5. The learned Magistrate thereafter exercised the jurisdiction under Section 156(3), Cr.P.C. and passed an order on 17.02.2017, directing the police to register an FIR against the concerned persons for an offence under Section 2 of the Act, to inquire the same and to file a Final Report.
6.The State has filed the Criminal Original Petition under Section 482, Cr.P.C. challenging the Order passed by the learned Magistrate on 17.02.2017. The Respondent has filed the Writ Petition to direct the police to comply with the orders passed by the learned Magistrate.
7.Mr. C. Emilias, learned Additional Advocate General (hereinafter referred to as “the AAG”) appearing on behalf of the State made the following submissions:
● Even if the allegations made in the complaint are taken as it is, it does not make out an offence under Section 2 of the Act.
● The complaint was based only on paper reports, and the complainant did not have any personal knowledge about the function that was held on 25.12.2013.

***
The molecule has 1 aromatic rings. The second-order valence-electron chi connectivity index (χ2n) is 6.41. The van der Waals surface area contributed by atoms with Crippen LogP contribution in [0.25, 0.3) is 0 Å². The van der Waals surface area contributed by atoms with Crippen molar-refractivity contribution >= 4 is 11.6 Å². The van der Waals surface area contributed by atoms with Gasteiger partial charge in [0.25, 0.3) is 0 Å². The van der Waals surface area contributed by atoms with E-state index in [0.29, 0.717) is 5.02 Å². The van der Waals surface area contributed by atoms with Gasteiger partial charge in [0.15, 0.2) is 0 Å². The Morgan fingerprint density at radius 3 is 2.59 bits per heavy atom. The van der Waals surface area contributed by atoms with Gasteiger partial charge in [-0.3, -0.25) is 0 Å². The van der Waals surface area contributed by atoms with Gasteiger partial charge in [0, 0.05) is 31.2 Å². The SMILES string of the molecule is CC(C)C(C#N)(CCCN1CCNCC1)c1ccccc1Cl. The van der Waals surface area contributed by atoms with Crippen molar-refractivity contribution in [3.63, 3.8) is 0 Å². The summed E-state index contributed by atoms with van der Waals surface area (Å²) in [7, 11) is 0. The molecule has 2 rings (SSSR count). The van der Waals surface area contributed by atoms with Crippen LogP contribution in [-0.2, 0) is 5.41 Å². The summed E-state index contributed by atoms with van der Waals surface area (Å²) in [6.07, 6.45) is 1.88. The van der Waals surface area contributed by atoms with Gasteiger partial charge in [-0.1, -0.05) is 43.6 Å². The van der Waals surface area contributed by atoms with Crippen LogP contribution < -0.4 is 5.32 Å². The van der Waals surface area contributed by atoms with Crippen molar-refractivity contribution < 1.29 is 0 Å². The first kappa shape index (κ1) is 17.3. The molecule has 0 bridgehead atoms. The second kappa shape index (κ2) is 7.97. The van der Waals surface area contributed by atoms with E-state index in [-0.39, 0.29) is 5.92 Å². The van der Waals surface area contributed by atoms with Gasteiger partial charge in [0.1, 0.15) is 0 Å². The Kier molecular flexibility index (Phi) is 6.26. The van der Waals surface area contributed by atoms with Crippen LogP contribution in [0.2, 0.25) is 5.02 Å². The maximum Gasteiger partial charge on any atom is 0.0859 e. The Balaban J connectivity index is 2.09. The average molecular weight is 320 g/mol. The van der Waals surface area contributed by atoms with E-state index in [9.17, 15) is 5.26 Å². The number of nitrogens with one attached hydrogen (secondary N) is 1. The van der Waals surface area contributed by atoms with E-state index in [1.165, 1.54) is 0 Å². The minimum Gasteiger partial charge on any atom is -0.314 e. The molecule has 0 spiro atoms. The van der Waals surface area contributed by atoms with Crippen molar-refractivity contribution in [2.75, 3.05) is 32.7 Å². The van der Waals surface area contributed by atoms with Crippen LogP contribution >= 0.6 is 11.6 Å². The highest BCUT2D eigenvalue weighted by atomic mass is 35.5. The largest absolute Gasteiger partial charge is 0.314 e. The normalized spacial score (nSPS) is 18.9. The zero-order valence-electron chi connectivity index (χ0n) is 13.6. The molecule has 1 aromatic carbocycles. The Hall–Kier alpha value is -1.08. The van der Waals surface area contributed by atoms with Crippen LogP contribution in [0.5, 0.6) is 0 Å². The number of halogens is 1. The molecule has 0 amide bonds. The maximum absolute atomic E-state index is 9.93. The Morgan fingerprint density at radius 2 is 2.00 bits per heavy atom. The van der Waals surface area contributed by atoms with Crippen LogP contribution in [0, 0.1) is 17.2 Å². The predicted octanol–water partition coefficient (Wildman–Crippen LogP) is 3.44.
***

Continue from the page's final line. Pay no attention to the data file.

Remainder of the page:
● The complainant initially filed a petition under Section 156(3), Cr.P.C., and it was entertained by the court below even without a supporting affidavit and hence it is in violation of the mandate prescribed by the Hon’ble Supreme Court in Priyanka Srivatsava v. State of U.P. reported in 2015 (6) SCC 287.
● The court below, after having taken cognisance of the complaint and proceeding to deal with the same under Chapter XV, Cr.P.C. cannot resort to the powers under Section 156(3), Cr.P.C. To substantiate his submissions, the learned AAG relied upon the judgement of the Hon’ble Supreme Court in Madhao v. State of Maharashtra reported in (2013) 5 SCC 615. The learned AAG also relied upon the judgement of this Court in M. Hamsaveni v. R. Loganathan reported in (2019) 5 CTC 518.
● The Collector of Coimbatore District and the Deputy Commissioner of Police are public servants who attended the function in that capacity, and hence the learned Magistrate should not have passed an order under Section 156(3), Cr.P.C. without sanction under Section 197, Cr.P.C. To substantiate this submission, the learned AAG relied upon the judgement of the Hon’ble Supreme Court in Anil Kumar v. Ayyappa reported in (2013) 10 SCC 705.